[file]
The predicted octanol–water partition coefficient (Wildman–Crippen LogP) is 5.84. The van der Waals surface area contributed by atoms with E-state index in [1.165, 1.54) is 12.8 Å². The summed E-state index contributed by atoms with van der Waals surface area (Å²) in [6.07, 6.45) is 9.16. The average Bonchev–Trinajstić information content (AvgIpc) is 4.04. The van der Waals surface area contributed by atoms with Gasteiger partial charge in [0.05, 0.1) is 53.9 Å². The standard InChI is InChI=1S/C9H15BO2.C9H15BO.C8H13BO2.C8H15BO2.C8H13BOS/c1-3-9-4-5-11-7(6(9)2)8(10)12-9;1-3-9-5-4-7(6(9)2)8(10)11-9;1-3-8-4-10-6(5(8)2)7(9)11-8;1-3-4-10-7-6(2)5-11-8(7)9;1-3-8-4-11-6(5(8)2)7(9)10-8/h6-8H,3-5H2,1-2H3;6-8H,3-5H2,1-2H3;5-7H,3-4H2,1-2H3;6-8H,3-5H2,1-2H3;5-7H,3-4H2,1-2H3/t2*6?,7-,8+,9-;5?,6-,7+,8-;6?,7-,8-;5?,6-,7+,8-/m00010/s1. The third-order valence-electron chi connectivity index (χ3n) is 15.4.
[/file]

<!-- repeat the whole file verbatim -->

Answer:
The predicted octanol–water partition coefficient (Wildman–Crippen LogP) is 5.84. The van der Waals surface area contributed by atoms with E-state index in [1.165, 1.54) is 12.8 Å². The summed E-state index contributed by atoms with van der Waals surface area (Å²) in [6.07, 6.45) is 9.16. The average Bonchev–Trinajstić information content (AvgIpc) is 4.04. The van der Waals surface area contributed by atoms with Gasteiger partial charge in [0.05, 0.1) is 53.9 Å². The standard InChI is InChI=1S/C9H15BO2.C9H15BO.C8H13BO2.C8H15BO2.C8H13BOS/c1-3-9-4-5-11-7(6(9)2)8(10)12-9;1-3-9-5-4-7(6(9)2)8(10)11-9;1-3-8-4-10-6(5(8)2)7(9)11-8;1-3-4-10-7-6(2)5-11-8(7)9;1-3-8-4-11-6(5(8)2)7(9)10-8/h6-8H,3-5H2,1-2H3;6-8H,3-5H2,1-2H3;5-7H,3-4H2,1-2H3;6-8H,3-5H2,1-2H3;5-7H,3-4H2,1-2H3/t2*6?,7-,8+,9-;5?,6-,7+,8-;6?,7-,8-;5?,6-,7+,8-/m00010/s1. The third-order valence-electron chi connectivity index (χ3n) is 15.4.